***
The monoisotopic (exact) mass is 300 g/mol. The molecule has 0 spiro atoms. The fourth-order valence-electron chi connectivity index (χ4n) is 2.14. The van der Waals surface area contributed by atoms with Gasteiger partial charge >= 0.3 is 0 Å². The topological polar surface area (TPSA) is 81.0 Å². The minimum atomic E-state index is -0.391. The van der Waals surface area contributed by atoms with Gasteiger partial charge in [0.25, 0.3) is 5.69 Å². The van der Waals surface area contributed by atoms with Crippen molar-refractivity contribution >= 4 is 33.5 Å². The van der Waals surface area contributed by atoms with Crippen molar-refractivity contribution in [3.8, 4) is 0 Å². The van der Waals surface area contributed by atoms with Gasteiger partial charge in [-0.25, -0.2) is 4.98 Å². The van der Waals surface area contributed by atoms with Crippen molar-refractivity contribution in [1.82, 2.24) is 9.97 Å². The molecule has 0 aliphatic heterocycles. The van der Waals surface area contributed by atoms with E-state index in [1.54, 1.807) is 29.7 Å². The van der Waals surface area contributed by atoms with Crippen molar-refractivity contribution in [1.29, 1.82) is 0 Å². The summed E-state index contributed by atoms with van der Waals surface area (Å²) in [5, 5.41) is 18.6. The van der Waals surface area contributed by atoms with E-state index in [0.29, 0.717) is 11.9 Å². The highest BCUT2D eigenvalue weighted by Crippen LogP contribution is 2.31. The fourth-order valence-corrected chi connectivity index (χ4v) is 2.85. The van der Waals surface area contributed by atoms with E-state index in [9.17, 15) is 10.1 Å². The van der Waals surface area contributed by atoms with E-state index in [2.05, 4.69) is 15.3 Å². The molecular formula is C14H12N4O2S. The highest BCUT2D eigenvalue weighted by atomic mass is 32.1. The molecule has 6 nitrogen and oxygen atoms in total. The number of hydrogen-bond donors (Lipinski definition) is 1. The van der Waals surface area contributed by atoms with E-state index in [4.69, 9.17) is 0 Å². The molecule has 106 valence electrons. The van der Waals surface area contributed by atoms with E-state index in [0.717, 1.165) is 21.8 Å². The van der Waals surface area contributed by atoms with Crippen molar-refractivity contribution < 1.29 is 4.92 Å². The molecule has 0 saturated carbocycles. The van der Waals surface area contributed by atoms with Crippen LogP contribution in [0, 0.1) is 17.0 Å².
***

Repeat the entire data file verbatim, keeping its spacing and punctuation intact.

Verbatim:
The monoisotopic (exact) mass is 300 g/mol. The molecule has 0 spiro atoms. The fourth-order valence-electron chi connectivity index (χ4n) is 2.14. The van der Waals surface area contributed by atoms with Gasteiger partial charge >= 0.3 is 0 Å². The topological polar surface area (TPSA) is 81.0 Å². The minimum atomic E-state index is -0.391. The van der Waals surface area contributed by atoms with Gasteiger partial charge in [0.25, 0.3) is 5.69 Å². The van der Waals surface area contributed by atoms with Crippen molar-refractivity contribution >= 4 is 33.5 Å². The van der Waals surface area contributed by atoms with Crippen molar-refractivity contribution in [3.8, 4) is 0 Å². The van der Waals surface area contributed by atoms with Gasteiger partial charge in [-0.25, -0.2) is 4.98 Å². The van der Waals surface area contributed by atoms with Crippen molar-refractivity contribution in [1.82, 2.24) is 9.97 Å². The molecule has 0 aliphatic heterocycles. The van der Waals surface area contributed by atoms with E-state index in [1.54, 1.807) is 29.7 Å². The van der Waals surface area contributed by atoms with Crippen molar-refractivity contribution in [1.29, 1.82) is 0 Å². The summed E-state index contributed by atoms with van der Waals surface area (Å²) in [5, 5.41) is 18.6. The van der Waals surface area contributed by atoms with E-state index in [0.29, 0.717) is 11.9 Å². The highest BCUT2D eigenvalue weighted by Crippen LogP contribution is 2.31. The fourth-order valence-corrected chi connectivity index (χ4v) is 2.85. The van der Waals surface area contributed by atoms with E-state index in [9.17, 15) is 10.1 Å². The van der Waals surface area contributed by atoms with E-state index in [2.05, 4.69) is 15.3 Å². The molecular formula is C14H12N4O2S. The highest BCUT2D eigenvalue weighted by atomic mass is 32.1. The molecule has 6 nitrogen and oxygen atoms in total. The number of hydrogen-bond donors (Lipinski definition) is 1. The van der Waals surface area contributed by atoms with E-state index in [4.69, 9.17) is 0 Å². The molecule has 106 valence electrons. The van der Waals surface area contributed by atoms with E-state index in [0.717, 1.165) is 21.8 Å². The van der Waals surface area contributed by atoms with Crippen molar-refractivity contribution < 1.29 is 4.92 Å². The molecule has 0 saturated carbocycles. The van der Waals surface area contributed by atoms with Crippen LogP contribution in [0, 0.1) is 17.0 Å².